In 1985, UPS had revenue of $7.7 billion. In fiscal 1986, Federal Express topped $2.5 billion. RPS, which would become FedEx Ground, had just started. Shipping a 12-pound package 600 miles cost $3.31.
In the less-than-truckload sector, Yellow Freight and Roadway Express, two of the industry’s Big Three, each finished 1985 with $1.4 billion in revenue. American Freightways, the predecessor to FedEx Freight, had revenue of $25 million. It cost $130 for a shipment moving 1,200 miles.
Much has changed over the last 25 years. UPS generated $49.5 billion in revenue last year, and FedEx revenue totaled $39.3 billion in fiscal 2011; FedEx Ground reported revenue of $8.5 billion. The same package today costs $8.13.
Yellow and Roadway have merged into YRC, with revenue of $2.6 billion in 2010, and FedEx Freight is now the market leader with revenue of $4.4 billion.
In 2011, to move the same 950-pound shipment 1,200 miles, shippers now pay $220. So, parcel carriers have seen a 145 percent rise in rates during the same period in which the LTL carriers have seen a 70 percent increase.
Comparing the parcel carriers to LTL carriers shows a disparity between rate charges and yield increases, even over a shorter period. From 2000, applying company-reported general rate increases for ground parcel leads to prices 56 percent higher, while reported yield increased 28 percent, or half the GRI.
For LTL, GRIs would cause prices to be 87 to 98 percent higher in 2011 than in 2000, with yield rising 25 percent, or one-third of the GRI. Despite a faster increase in tariff rates, yields — including fuel surcharges — for LTL carriers haven’t increased as rapidly as those of the parcel carriers.
The differences between the pricing practices begin with how rate increases are applied. For UPS and FedEx, most customers under contract are subject to the GRI, with some large customers paying a portion of the GRI and a select few handled during contract renewal talks. To avoid an annual rate increase, shippers must renegotiate a greater discount to offset the GRI.
For LTL carriers, the GRI only applies to customers on general rates; customers under contractual rates are exempt. LTL carriers must negotiate their rate increases for each customer under contract, or around 70 percent of its revenue base. The result is a reversal of negotiating power; shippers go to parcel carriers for rate discounts, while LTL carriers go to shippers for rate increases.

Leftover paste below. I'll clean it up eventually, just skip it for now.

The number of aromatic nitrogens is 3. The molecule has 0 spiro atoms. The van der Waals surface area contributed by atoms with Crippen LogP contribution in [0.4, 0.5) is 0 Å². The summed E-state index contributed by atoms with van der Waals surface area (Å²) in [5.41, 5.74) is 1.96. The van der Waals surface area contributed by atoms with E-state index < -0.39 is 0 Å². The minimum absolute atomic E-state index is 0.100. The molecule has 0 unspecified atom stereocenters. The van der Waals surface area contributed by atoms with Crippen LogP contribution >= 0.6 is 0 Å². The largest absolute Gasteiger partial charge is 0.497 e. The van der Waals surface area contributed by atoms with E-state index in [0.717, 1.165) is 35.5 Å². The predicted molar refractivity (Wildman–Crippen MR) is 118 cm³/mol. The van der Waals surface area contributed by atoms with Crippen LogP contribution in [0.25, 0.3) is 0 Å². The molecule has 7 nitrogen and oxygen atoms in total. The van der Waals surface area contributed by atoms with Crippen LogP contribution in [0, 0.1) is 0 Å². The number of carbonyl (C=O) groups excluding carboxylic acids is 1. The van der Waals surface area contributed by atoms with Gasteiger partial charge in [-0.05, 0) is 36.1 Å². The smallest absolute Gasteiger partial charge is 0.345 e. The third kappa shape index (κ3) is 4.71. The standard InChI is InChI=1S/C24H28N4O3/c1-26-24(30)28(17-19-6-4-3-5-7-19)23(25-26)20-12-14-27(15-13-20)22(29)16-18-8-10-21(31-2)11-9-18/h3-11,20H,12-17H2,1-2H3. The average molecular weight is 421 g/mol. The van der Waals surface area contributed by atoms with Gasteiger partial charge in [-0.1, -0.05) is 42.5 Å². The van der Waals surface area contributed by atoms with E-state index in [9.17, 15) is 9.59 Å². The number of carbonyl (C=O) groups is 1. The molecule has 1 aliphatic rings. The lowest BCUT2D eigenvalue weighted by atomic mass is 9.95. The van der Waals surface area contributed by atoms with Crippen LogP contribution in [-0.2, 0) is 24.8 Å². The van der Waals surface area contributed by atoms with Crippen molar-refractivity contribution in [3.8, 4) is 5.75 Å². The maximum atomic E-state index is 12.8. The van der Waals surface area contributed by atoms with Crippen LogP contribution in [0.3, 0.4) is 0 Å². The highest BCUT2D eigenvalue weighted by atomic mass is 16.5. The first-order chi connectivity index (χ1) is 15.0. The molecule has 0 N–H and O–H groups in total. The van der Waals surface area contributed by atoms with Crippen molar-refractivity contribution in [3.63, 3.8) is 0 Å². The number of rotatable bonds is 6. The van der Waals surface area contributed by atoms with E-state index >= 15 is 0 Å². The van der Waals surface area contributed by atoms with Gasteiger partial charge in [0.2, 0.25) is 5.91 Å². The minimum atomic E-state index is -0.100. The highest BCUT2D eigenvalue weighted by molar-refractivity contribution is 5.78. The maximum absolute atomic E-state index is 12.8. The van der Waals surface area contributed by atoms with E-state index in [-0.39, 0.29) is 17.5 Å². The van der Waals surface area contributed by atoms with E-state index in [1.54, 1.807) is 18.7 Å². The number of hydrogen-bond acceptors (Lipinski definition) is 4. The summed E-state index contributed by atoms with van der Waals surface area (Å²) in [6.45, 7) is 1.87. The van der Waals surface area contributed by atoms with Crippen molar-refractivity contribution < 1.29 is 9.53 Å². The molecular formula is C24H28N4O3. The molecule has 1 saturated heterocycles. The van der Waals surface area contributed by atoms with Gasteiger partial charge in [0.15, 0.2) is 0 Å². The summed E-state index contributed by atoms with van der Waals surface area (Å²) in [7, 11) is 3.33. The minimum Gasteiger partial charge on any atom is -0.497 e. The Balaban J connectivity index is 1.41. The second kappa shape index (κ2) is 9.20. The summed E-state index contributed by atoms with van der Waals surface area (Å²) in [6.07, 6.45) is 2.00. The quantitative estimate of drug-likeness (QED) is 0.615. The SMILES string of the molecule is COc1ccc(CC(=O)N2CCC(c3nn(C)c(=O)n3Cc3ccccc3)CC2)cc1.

Part of the strength of the parcel carriers’ results comes from adherence to minimum charges, by changing rates individually for all weight and zone combinations and by keeping the published rates as the basis for nearly all contracts. With the minimum charges, the $5.17 rate for a one-pound, Zone 2 ground package is 71 percent higher in 2011 than in 2000 (vs. the 56 percent GRI increase) and more than 300 percent higher than the $1.23 charge in 1985.
By increasing the minimum rate faster than the GRI, which is supported by a high fixed-cost structure, parcel carriers capture a larger revenue increase. LTL carriers also maintain minimum charges, but they are often discounted in customer contracts, while parcel carriers discount rarely.
LTL carriers also have set expectations for offering discounts on GRIs. Parcel carriers discount GRIs with large customers, but to a much smaller extent. Consider that most LTL carriers announced GRIs around 6 percent three times between January 2009 and December 2010, while industrywide yield (excluding fuel surcharges) fell about 3 percent over that period.
In addition, the announced price increases don’t reflect LTL cost increases. Excluding rising fuel costs, which are offset by surcharges, operating expenses changed minimally between 2009 and 2010, far below the combined 19 percent increase of the three GRIs.
During the same period, parcel carriers implemented GRIs of 4.9 and 5.9 percent for ground service and had a slight increase in yield. UPS’s domestic parcel costs rose more than 3 percent over the two-year period, excluding fuel, which is more aligned with the GRIs.
The emergence of brokers is another reason LTL yield increases are below what GRIs suggest. Two of the largest LTL brokers, C.H. Robinson and Echo Global Logistics, recorded 2010 LTL revenue of around $900 million and $190 million, respectively. A decade ago, LTL brokerage was nonexistent.
Faced with high GRIs year after year, small shippers have flocked to brokers to obtain lower rates than the shippers would obtain directly from the carrier. As a result, a few hundred brokers are selling LTL services, accounting for 15 to 20 percent of LTL revenue.
By offering brokers a higher discount, LTL carriers have seen revenue decline from their most profitable customer segment with small shippers switching to brokers. As such, the greater buying power of brokers has caused LTL yields to deteriorate.
The different competitive environments and pricing practices of parcel and LTL highlight the need for rational pricing structures. GRIs should cover increases in costs, such as employee wages and benefits, across all shippers. Discounts on tariff rates then can focus on rewarding shipping attributes (such as shipping volume, freight class, etc.) that lower carrier costs.
It’s encouraging that a few large carriers have taken the lead to increase profitability. Con-way is letting go of unprofitable business, and FedEx Freight recently reported its fiscal first quarter yield excluding fuel surcharges rose 6 percent from the previous quarter. Improving price retention or implementing new pricing methods in this environment will allow carriers to reinvest in equipment and technology and improve service for shippers.
Andrew Litvin and Michael Scheid are analysts focusing on parcel and LTL segments for SJ Consulting Group in Pittsburgh, Pa.